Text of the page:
Winthrop University

Four things to know ahead of Winthrop-VCU basketball matchup

Winthrop's Jermaine Ukaegbu had a solid game against Alabama State, along with sophomore Josh Ferguson. The Eagles need those two and Xavier Cooks to play well against a big and athletic VCU squad Tuesday night.
Winthrop's Jermaine Ukaegbu had a solid game against Alabama State, along with sophomore Josh Ferguson. The Eagles need those two and Xavier Cooks to play well against a big and athletic VCU squad Tuesday night. tkimball@heraldonline.com

Winthrop faces Virginia Commonwealth Tuesday in men’s college basketball, the Eagles’ last action before taking a week off for the holidays. Pat Kelsey and company aren’t back in action until Dec. 30 when they host High Point in both teams’ Big South Conference opener.

Winthrop’s schedule thus far splits almost perfectly into two categories: non-Division I cakewalk or stronger/bigger Division I opponent. South Carolina State, Furman and Alabama State are three outliers, but the Eagles beat all three. Southern Illinois, Colorado State, Auburn and Georgia -- all squarely in the tougher of the two categories -- should have Winthrop pretty well mentally prepared for what VCU will offer Tuesday.

This is a different VCU team from what fans have become accustomed to recently

Mike Rhoades is VCU’s sixth different coach since 2002 and third in the last four years. Shaka Smart had great success in Richmond imposing his “Havoc” brand on the Rams, derived from a furious playing style predicated on turnovers and making the opposition extremely uncomfortable.

This VCU team isn’t succeeding like Smart’s did, in fact, the Rams’ opponents are shooting nearly 48 percent from the floor. That’s 308th in the country (out of 351 teams). VCU hasn’t been getting easy lay ups out of its press, and in some cases, has been allowing them at the other end.

Rhoades’ team has the lowest defensive efficiency rating (102.9) since 2002, the first year KenPom.com has data available. From 2012 to 2017, the Rams, who have played in seven straight NCAA Tournaments, weren’t ranked lower than 41 in defensive efficiency. They’re 148th at the moment.

That hasn’t escaped Rhoades’ attention. He told the Richmond Times-Dispatch that the Rams are spending 85 percent of their practice time on defense. Kelsey, who has been working on Winthrop’s defensive attentiveness too, will share Rhoades’ pain.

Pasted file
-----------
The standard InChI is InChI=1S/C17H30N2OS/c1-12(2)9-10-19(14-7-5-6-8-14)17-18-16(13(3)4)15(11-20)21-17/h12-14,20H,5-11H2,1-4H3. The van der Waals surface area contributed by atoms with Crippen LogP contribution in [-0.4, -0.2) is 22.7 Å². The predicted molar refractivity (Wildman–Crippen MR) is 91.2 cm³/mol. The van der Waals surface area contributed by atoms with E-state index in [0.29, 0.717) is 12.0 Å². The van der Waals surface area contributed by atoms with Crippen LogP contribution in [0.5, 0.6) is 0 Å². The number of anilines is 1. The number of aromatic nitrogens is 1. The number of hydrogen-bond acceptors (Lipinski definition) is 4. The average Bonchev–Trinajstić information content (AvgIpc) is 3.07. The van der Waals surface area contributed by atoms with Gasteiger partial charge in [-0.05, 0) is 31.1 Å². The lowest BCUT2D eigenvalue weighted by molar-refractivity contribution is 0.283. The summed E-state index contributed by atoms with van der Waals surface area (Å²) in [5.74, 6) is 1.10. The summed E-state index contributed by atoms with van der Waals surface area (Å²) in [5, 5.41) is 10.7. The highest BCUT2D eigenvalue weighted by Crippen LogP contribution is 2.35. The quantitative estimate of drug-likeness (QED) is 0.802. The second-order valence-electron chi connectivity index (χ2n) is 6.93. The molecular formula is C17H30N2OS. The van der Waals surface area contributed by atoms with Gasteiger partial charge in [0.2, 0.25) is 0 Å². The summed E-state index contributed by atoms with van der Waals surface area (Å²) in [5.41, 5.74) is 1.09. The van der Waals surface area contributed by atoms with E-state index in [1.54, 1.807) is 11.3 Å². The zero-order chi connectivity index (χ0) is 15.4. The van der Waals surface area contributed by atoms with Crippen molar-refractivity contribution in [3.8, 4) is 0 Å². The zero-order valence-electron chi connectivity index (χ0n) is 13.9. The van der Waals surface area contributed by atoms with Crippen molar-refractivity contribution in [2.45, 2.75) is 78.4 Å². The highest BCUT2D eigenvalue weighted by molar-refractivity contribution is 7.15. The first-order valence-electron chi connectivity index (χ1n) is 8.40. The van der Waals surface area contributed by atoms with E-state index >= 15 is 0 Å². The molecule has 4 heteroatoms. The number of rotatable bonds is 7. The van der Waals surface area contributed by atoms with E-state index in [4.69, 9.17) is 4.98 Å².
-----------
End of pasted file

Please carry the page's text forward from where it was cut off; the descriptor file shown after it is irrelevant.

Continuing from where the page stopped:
All five of the Rams’ losses are to teams in the top-54 of Ken Pomeroy’s KenPom.com rankings, which may have something to do with the lower defensive numbers.

Winthrop needs another big game from its bigger players

Xavier Cooks had probably his worst game of the season last Saturday against Alabama State, fouling out with just six points and six rebounds in the win. But his struggles were offset by strong performances from Josh Ferguson and Jermaine Ukaegbu.

Ferguson had 14 points and 13 rebounds, including seven on the offensive end of the floor. Ukaegbu encountered some foul trouble but was still his energetic, bouncy self, scoring 10 points and adding nine rebounds. The pair helped Winthrop out-rebound Alabama State by 14, its biggest rebounding win over Division I competition this season.

A repeat of that effort will be much harder to do against VCU, which doesn’t have overwhelming height, but does have athleticism and length, as well as a couple of stoutly-built low post loads.

VCU is fairly young

The Rams have eight underclassmen on the roster, some of which are contributing regularly. Sophomore De’Riante Jenkins, from Lake Marion, S.C., will be familiar to Winthrop coaches. Likewise for Tyler Maye, a freshman point guard from Farmville, N.C., who had a Winthrop offer.

VCU’s roster got an injection of experience with the addition of 6-foot-7, 245-pound Khris Lane, who played four years at Longwood before making a graduate transfer move. He’s a very skilled big man that could cause Winthrop trouble Tuesday with his ability to shoot from distance and stretch the Eagles defense.

Shoot it some more

That’s music to many basketball players’ ears, and it’s something that Kelsey has told his team several times this year. The Eagles would like to get 30 or more 3’s up, a pretty sensible idea given the number of quality shooters on the team’s roster.

They’re shooting close to 41 percent from 3-point range this season, even more impressive considering Cooks’ slow start in that department (3-of-14). The Broman brothers are off to particularly strong shooting starts, with Bjorn fresh off a six 3-pointer game against Alabama State; he and Anders combined to score 37 points in the win.

The Eagles are 36-13 under Kelsey when they connect on 10 or more 3-pointers. If Winthrop can get hot from beyond the arc at VCU, it would greatly enhance the Eagles’ chances of beating the Rams for the first time ever (0-3 headed into Tuesday).

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